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When a person has been convicted in a criminal case, they will go through a sentencing process. During the hearing, the judge will decide what sanctions to impose on the individual. Their decision may be based on the facts of the case, as well as aggravating or mitigating factors. Aggravating factors are those that increase the severity of the crime, and thereby may increase the severity of the sentence.

Aggravating Factors

During a sentencing hearing, the prosecutor and defense have an opportunity to present arguments to the judge regarding the type of sanctions that should be imposed. Generally, the prosecutor will point to aggravating factors that suggest that, for instance, the prison term should be longer or the fine should be higher.

Again, aggravating factors are those that suggest the offense was more severe. For example, if the defendant had a deadly weapon on them at the time of the alleged crime, that would be considered an aggravating factor.

Other aggravating factors could include things such as:

  • The defendant having had previous convictions
  • The conduct resulted in serious harm
  • A certain group of people was targeted
  • The offender was in a position of power

Aggravating factors may be presented at trial or during a sentencing hearing. Others may be written into the statute. For instance, in Florida, a person commits battery when they intentionally make physical contact with another against their will or intentionally cause physical harm. In this case, the offense is a first-degree misdemeanor. It is punishable by up to 1 year in prison and up to $1,000 in fines.

The offense becomes aggravated battery when the alleged offender:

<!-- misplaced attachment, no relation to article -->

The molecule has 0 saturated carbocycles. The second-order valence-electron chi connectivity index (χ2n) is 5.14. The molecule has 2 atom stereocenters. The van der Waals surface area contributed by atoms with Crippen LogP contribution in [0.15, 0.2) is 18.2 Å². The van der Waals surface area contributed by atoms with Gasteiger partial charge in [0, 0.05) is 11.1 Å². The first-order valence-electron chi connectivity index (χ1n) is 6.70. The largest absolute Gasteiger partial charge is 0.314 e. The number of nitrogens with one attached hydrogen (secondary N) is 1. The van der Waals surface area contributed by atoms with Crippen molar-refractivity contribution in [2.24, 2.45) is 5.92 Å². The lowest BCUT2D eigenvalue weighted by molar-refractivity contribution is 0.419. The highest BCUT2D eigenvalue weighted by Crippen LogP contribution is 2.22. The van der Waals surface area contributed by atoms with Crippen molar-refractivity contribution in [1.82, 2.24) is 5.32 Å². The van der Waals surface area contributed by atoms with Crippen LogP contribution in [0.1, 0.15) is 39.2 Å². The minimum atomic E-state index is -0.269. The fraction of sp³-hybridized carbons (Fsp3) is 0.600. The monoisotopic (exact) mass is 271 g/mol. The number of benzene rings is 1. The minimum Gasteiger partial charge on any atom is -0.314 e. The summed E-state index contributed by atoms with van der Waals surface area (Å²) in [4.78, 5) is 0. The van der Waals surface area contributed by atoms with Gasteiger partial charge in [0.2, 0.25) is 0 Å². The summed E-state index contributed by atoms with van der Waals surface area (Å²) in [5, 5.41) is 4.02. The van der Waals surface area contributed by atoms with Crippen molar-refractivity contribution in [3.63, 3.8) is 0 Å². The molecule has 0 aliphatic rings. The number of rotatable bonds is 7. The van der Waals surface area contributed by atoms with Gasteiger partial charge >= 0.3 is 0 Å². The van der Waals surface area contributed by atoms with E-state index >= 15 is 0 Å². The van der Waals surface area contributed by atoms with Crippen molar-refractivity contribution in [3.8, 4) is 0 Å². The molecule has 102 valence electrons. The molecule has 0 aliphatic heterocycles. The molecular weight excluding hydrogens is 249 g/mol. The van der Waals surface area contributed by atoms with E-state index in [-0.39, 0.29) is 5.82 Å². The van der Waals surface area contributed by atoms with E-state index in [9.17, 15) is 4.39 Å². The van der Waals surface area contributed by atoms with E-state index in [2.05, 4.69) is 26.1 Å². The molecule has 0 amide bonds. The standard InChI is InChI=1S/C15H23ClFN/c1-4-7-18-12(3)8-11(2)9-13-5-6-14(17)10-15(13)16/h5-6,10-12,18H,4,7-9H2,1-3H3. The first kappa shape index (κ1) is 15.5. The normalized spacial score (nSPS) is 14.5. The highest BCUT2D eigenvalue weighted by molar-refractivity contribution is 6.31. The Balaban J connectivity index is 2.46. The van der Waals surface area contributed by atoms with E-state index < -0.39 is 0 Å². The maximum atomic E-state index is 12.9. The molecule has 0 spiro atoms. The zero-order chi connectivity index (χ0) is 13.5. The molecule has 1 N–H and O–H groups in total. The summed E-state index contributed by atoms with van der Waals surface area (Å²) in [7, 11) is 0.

• Causes great bodily harm, permanent disability, or permanent disfigurement;
  • Uses a deadly weapon; or
  • Commits the offense against a victim they knew or should have known was pregnant

Because the circumstances involving aggravated battery are more severe than simple battery, the level of charge increases, as do the potential conviction penalties. This offense is a second-degree felony, and carries with it up to 15 years in prison and/or a fine of up to $10,000.

Mitigating Factors

We mentioned the term "mitigating factors" at the beginning of this blog, and will expand more on the concept here. Mitigating factors could be considered the opposite of aggravating. The defense will present mitigating factors, those that show the defendant in a favorable light, to argue for lesser punishments in a criminal case.

Unlike aggravating factors, the types of mitigating factors that could lessen the severity of penalties aren't always included in criminal statutes.

A few examples of mitigating factors include:

  • Minor role in the offense
  • Lack of criminal record
  • Remorse
  • Drug addiction
  • Difficult personal history

If you've been charged with a crime in Miami, our attorney at Law Office of Armando J. Hernandez, P.A. will thoroughly review your circumstances to build a compelling legal strategy on your behalf. Schedule your free consultation by calling us at (305) 400-0074 or contacting us online.

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